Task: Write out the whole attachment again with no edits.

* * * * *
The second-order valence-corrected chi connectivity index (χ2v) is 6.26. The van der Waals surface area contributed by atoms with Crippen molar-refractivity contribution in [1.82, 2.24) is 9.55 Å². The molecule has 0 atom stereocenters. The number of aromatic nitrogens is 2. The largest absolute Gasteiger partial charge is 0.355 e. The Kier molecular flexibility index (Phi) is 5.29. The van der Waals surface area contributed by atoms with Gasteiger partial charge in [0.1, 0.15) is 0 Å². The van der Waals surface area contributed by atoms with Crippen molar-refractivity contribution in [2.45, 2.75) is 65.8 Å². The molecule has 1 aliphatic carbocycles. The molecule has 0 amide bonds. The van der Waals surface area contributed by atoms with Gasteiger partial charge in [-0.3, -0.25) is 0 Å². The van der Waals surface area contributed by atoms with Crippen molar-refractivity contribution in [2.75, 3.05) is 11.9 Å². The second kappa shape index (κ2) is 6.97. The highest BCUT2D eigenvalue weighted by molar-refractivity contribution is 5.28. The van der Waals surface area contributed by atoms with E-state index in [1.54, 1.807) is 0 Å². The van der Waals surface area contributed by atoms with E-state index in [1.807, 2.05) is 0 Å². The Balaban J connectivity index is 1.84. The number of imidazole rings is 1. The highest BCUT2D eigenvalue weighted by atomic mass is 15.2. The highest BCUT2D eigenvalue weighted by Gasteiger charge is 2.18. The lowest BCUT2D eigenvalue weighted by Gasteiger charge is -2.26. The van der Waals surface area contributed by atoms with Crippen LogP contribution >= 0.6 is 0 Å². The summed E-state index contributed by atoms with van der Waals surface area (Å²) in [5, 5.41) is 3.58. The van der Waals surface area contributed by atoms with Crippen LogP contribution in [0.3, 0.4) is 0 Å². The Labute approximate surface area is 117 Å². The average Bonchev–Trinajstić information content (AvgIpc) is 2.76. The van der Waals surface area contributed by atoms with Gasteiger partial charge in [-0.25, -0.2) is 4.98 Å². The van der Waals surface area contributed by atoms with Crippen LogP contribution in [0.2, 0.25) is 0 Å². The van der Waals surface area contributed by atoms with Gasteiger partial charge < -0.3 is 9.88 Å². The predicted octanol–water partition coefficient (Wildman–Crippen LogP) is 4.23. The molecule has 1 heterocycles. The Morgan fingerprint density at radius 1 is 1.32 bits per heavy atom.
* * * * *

The second-order valence-corrected chi connectivity index (χ2v) is 6.26. The van der Waals surface area contributed by atoms with Crippen molar-refractivity contribution in [1.82, 2.24) is 9.55 Å². The molecule has 0 atom stereocenters. The number of aromatic nitrogens is 2. The largest absolute Gasteiger partial charge is 0.355 e. The Kier molecular flexibility index (Phi) is 5.29. The van der Waals surface area contributed by atoms with Gasteiger partial charge in [0.1, 0.15) is 0 Å². The van der Waals surface area contributed by atoms with Crippen molar-refractivity contribution in [2.45, 2.75) is 65.8 Å². The molecule has 1 aliphatic carbocycles. The molecule has 0 amide bonds. The van der Waals surface area contributed by atoms with Gasteiger partial charge in [-0.3, -0.25) is 0 Å². The van der Waals surface area contributed by atoms with Crippen molar-refractivity contribution in [2.75, 3.05) is 11.9 Å². The second kappa shape index (κ2) is 6.97. The highest BCUT2D eigenvalue weighted by molar-refractivity contribution is 5.28. The van der Waals surface area contributed by atoms with E-state index in [1.54, 1.807) is 0 Å². The van der Waals surface area contributed by atoms with E-state index in [1.807, 2.05) is 0 Å². The Balaban J connectivity index is 1.84. The number of imidazole rings is 1. The highest BCUT2D eigenvalue weighted by atomic mass is 15.2. The highest BCUT2D eigenvalue weighted by Gasteiger charge is 2.18. The lowest BCUT2D eigenvalue weighted by Gasteiger charge is -2.26. The van der Waals surface area contributed by atoms with Crippen LogP contribution >= 0.6 is 0 Å². The summed E-state index contributed by atoms with van der Waals surface area (Å²) in [5, 5.41) is 3.58. The van der Waals surface area contributed by atoms with Crippen LogP contribution in [0.3, 0.4) is 0 Å². The Labute approximate surface area is 117 Å². The average Bonchev–Trinajstić information content (AvgIpc) is 2.76. The van der Waals surface area contributed by atoms with Gasteiger partial charge in [-0.25, -0.2) is 4.98 Å². The van der Waals surface area contributed by atoms with Crippen LogP contribution in [0.2, 0.25) is 0 Å². The van der Waals surface area contributed by atoms with Gasteiger partial charge < -0.3 is 9.88 Å². The predicted octanol–water partition coefficient (Wildman–Crippen LogP) is 4.23. The molecule has 1 heterocycles. The Morgan fingerprint density at radius 1 is 1.32 bits per heavy atom.